For hot bends, the bending slab (fig. 16-15) will
probably serve you best. This slab requires little
maintenance beyond a light coating of machine oil to
keep rust under control. As a preliminary step in hot
bending, pack the pipe with dry sand. Drive a tapered
wooden plug into one end of the pipe (as shown in fig.
16-16). Place the pipe in a vertical position with the
plugged end down. Then fill it with dry sand, leaving
just enough space at the upper end to take a second plug.
This will help to prevent the heel or outside of the bend
from flattening. If flattening occurs, it will reduce the
cross-sectional area of the pipe, and restrict the flow of
fluid through the system. Ensure that the sand is tightly
packed. This is done by tapping the pipe continually
with a wooden or rawhide mallet during the filling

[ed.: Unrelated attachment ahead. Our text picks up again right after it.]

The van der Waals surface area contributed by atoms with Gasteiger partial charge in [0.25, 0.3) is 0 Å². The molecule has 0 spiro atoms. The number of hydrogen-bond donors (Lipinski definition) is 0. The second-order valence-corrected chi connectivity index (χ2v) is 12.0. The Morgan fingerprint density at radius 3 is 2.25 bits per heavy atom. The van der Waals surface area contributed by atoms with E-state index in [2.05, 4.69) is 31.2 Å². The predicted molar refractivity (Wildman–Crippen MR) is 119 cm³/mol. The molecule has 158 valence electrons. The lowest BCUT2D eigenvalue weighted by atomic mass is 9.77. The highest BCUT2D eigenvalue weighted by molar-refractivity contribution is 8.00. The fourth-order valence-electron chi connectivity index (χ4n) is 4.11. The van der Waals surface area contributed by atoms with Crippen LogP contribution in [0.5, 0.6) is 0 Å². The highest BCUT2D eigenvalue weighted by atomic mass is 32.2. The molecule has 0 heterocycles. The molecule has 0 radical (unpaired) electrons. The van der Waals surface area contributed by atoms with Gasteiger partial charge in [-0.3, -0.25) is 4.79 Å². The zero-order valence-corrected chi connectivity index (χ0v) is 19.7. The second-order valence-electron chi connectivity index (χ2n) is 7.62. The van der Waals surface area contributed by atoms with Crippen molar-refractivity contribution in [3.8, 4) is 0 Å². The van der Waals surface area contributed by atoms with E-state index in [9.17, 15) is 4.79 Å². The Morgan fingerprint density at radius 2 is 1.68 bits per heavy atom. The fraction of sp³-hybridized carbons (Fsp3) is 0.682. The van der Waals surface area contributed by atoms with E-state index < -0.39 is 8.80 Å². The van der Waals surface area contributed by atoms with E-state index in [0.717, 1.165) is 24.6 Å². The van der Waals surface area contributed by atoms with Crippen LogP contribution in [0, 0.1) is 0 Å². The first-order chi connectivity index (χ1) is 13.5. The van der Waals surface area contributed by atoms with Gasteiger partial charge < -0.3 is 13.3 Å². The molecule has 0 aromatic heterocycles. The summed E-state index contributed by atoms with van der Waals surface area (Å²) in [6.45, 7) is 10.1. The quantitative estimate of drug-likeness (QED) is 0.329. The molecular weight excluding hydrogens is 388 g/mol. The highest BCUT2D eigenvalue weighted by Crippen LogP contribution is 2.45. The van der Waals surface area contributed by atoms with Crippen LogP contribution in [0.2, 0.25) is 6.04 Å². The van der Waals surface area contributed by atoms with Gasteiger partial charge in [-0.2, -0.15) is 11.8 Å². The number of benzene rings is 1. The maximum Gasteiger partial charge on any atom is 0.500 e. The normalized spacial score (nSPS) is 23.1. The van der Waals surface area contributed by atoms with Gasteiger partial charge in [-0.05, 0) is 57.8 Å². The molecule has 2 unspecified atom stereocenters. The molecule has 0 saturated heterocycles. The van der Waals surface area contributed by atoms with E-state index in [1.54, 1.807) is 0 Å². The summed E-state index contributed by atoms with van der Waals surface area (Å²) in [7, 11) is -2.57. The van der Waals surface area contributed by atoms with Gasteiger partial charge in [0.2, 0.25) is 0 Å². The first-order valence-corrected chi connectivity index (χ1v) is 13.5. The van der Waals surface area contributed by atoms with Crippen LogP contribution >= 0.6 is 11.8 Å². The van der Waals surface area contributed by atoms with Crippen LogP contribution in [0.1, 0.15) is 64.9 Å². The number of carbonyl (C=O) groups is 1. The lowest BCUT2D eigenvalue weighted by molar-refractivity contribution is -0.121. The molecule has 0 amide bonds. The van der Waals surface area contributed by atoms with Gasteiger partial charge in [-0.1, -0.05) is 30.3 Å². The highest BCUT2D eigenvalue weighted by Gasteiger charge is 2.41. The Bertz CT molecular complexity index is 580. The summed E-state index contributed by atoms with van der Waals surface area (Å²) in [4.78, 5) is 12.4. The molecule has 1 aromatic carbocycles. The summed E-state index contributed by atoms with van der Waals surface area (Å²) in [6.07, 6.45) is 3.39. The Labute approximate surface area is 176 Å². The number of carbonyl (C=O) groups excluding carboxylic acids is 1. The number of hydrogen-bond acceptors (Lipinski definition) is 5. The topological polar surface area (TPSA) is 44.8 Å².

operation. A good rule of thumb is to tap 1 hour for each
Figure 16-16.--Heating and bending pipe to conform to the
inch of pipe diameter. The second plug is identical with
the first, except that a small vent hole is drilled through
its length. This vent permits the escape of any gases
it is heated. No matter how dry the sand may appear,
(mostly steam) that may form in the packed pipe when
there is always a possibility that some moisture is
present. This moisture will form steam, which will
expand and build up pressure in the heated pipe. If you
do not provide a vent, one of the plugs will blow out
before you can get the pipe bent.
Once you have packed the pipe with sand, mark the
bend area of the pipe with chalk or soapstone. Then heat
the pipe to an even red heat along the distance indicated
from A to B in figure 16-16. Apply heat to the bend area
first on the outside of the bend and then on the inside.
When an even heat has been obtained, bend the pipe to
conform to the centerline template. The template is also
used to mark the bend area on the pipe. When bending
steel and some other piping materials, you can control
wrinkles and flat spots by first overbending the pipe
slightly, and then pulling the end back as shown in
Figure 16-15.--Bending on a slab.
Figure 16-17.--Overbending to prevent flattening of pipe.